Steve, the questions that I would ask you are how much coffee you'd be preparing at one time (the range), how much hands-on you're comfortable with, and what your budget is.
For automatic coffee makers, the Technivorm Moccamaster is at the high end in terms of quality and design, and is designed for making pots vs. single servings. Other automatic coffee makers that make pots and hit the SCAA's brew temperature standards are the Bonavita Automatic Brewer and the Behmor BraZen brewer. The last one has not yet been released to production, but should be available this summer/fall if your willing to wait and has some unique, programmable features that may make it the best of these three brewers, but it's recommended that you brew at least half a pot of coffee with the BraZen. This is one that I have my eye on.
For single-cup brewing, the Bunn Trifecta MB home coffee brewer makes a very nice cup and is programmable. It will make your coffee quicker then the pot brewers above and injects air into the coffee to add turbulence and speed the extraction. The quality of the cup with the Trifecta MB rivals that of a vac pot for body and flavor.
Many people favor manual pour-over methods, either because they're hands-on, they want to be able to make coffee anywhere, or they want ultimate control over the brew variables (time, temperature, etc.). Many of these methods will be less expensive then an automatic brewer, but you may end up spending some money on kettles to heat the water, kettles to pour the water, coffee servers to brew the coffee into, proprietary filters, etc.
The Brew Methods site is a great introduction to various different manual brew methods showing instructions on different ways to make coffee that should give you a good idea of what you're getting into. I use many of these brew devices and methods myself and I'd recommend:
Clever Coffee Dripper for one to two cups using a paper filter with easy clean-up. This is a very easy way to make coffee and removes requirements for special pouring kettles because there's a valve that lets you steep the coffee until you put the CCD on a cup or coffee server. You can brew up to about 400 ml of coffee with this brewer (using 450 ml of water, the rest being absorbed by the coffee). This coffee brewer is inexpensive, but it is made of plastic in case this is a show-stopper for you.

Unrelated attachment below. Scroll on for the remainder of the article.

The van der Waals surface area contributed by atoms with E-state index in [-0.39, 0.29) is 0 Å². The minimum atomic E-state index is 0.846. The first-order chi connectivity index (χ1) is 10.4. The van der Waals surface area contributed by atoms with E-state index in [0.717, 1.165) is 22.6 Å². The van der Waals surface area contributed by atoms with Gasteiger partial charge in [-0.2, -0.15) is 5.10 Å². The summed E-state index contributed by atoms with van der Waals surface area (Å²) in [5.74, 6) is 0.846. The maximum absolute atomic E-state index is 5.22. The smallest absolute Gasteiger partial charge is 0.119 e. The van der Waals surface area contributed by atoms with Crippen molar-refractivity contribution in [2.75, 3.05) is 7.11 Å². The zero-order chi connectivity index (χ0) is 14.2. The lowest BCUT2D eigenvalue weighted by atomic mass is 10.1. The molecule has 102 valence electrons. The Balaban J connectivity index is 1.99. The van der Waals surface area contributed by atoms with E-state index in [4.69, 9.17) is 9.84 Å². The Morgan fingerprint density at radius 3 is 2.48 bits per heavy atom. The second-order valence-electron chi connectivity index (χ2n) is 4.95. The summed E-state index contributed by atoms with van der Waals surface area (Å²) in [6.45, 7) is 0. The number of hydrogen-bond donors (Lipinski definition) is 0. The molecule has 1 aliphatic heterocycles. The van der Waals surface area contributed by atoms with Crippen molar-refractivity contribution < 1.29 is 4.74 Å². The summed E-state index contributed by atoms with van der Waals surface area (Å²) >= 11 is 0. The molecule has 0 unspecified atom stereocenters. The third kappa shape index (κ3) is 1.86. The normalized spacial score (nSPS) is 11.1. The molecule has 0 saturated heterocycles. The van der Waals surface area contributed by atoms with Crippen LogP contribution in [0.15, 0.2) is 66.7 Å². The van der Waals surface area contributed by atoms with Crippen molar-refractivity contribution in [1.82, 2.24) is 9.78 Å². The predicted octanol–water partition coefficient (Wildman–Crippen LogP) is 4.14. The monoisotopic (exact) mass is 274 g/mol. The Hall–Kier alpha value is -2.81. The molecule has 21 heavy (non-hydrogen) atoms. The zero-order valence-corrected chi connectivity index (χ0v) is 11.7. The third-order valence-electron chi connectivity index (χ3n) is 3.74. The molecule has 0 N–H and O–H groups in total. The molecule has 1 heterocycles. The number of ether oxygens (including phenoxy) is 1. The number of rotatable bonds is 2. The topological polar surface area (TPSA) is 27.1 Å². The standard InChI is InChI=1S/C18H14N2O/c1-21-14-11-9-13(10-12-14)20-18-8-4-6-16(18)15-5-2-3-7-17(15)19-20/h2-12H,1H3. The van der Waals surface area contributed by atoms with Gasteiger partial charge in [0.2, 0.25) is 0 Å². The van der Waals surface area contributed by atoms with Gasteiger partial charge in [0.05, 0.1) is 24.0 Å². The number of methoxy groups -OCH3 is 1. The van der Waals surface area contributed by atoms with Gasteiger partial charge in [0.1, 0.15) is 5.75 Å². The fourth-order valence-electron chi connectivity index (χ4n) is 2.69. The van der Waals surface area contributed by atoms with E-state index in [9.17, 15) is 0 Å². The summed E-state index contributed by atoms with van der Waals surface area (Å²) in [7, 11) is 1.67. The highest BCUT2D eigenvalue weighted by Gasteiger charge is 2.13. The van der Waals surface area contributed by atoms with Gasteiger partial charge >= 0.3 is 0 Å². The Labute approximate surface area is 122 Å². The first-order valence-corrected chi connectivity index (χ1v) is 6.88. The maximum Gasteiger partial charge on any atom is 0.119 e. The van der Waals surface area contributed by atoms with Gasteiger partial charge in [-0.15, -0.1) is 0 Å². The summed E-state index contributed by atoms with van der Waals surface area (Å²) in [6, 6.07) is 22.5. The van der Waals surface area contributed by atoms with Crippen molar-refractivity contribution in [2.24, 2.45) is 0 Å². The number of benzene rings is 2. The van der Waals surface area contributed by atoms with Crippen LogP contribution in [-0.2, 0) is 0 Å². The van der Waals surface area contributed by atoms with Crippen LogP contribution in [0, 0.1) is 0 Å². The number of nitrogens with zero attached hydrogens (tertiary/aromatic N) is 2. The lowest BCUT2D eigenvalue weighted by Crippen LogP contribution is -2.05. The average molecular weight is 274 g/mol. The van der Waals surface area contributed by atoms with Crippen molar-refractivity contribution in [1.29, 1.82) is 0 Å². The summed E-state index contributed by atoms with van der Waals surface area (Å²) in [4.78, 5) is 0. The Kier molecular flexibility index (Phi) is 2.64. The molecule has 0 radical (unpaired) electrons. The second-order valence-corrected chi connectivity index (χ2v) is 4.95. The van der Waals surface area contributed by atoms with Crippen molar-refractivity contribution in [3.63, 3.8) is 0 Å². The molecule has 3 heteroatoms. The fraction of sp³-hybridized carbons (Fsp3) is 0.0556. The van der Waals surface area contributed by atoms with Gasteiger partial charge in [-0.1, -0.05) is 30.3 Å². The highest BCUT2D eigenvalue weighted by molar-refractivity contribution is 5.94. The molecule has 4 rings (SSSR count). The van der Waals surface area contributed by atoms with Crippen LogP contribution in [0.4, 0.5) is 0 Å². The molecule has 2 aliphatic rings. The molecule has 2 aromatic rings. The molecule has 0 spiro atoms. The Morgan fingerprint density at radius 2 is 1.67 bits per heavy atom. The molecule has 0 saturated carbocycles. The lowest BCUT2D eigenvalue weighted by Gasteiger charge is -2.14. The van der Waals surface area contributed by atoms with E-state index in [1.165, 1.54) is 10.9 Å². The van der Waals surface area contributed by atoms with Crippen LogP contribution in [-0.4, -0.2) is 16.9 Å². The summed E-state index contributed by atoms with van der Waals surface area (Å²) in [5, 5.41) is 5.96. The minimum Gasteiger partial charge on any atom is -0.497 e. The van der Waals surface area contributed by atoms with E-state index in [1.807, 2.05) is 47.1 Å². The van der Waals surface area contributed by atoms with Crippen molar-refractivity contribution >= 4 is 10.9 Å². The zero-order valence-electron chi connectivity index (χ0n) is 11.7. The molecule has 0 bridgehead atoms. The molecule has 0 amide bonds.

If you want to brew just a single cup with quick cleanup, the AeroPress with a Fine Able Brewing Disk also makes a great cup. The metal disk filter allows the oils and coffee solids to pass giving the coffee great body. This is a very portable way to make coffee at home, work, or travel, but is also a plastic brewing device.
If your looking to brew up to three cups of coffee, I've been impressed with the Kalita Wave 185 filter cones. I picked up a Kalita Wave Style set that includes a coffee server, metal filter holder and the Kalita Wave 185 glass filter cone. The Kalita Wave brewers have small old-style truncated cone filters and the paper filters are more expensive and less available since they're proprietary. Since the filter cones are smaller, it's easier to get your pouring kettle down low to the coffee bed and pour the water in evenly without disturbing the coffee. Many people use special pouring kettles with this method but I've had good luck pouring out of a regular electric kettle. The Kalita Wave Style is similar in concept to a Chemex in that it has a built-in coffee server and uses paper filters, but the Chemex uses very thick paper filters for a clean cup at the expense of oils and body while the Kalita filters are much thinner. The Kalita Wave Style brews up to 600 ml of coffee and the other Kalita Wave filters are available in glass or stainless steel models.